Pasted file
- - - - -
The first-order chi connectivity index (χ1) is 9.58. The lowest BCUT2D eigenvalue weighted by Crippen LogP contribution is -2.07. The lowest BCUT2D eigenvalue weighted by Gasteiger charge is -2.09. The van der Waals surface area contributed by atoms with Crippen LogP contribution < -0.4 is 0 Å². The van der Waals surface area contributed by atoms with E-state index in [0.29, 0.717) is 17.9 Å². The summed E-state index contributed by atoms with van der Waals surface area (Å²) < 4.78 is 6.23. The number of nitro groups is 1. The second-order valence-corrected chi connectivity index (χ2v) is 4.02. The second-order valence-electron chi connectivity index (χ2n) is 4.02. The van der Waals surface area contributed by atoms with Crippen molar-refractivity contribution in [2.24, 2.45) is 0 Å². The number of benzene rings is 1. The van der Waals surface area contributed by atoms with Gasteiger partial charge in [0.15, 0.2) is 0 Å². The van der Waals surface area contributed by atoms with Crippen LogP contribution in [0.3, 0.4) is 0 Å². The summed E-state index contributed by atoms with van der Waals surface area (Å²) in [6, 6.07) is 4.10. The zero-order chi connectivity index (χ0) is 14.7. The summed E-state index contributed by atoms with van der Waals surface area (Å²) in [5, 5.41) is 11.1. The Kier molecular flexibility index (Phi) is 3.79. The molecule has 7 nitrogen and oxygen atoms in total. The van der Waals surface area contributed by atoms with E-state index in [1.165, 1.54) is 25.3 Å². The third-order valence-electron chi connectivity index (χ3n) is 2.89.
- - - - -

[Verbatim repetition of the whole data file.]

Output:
The first-order chi connectivity index (χ1) is 9.58. The lowest BCUT2D eigenvalue weighted by Crippen LogP contribution is -2.07. The lowest BCUT2D eigenvalue weighted by Gasteiger charge is -2.09. The van der Waals surface area contributed by atoms with Crippen LogP contribution < -0.4 is 0 Å². The van der Waals surface area contributed by atoms with E-state index in [0.29, 0.717) is 17.9 Å². The summed E-state index contributed by atoms with van der Waals surface area (Å²) < 4.78 is 6.23. The number of nitro groups is 1. The second-order valence-corrected chi connectivity index (χ2v) is 4.02. The second-order valence-electron chi connectivity index (χ2n) is 4.02. The van der Waals surface area contributed by atoms with Crippen molar-refractivity contribution in [2.24, 2.45) is 0 Å². The number of benzene rings is 1. The van der Waals surface area contributed by atoms with Gasteiger partial charge in [0.15, 0.2) is 0 Å². The van der Waals surface area contributed by atoms with Crippen LogP contribution in [0.3, 0.4) is 0 Å². The summed E-state index contributed by atoms with van der Waals surface area (Å²) in [6, 6.07) is 4.10. The zero-order chi connectivity index (χ0) is 14.7. The summed E-state index contributed by atoms with van der Waals surface area (Å²) in [5, 5.41) is 11.1. The Kier molecular flexibility index (Phi) is 3.79. The molecule has 7 nitrogen and oxygen atoms in total. The van der Waals surface area contributed by atoms with E-state index in [1.165, 1.54) is 25.3 Å². The third-order valence-electron chi connectivity index (χ3n) is 2.89.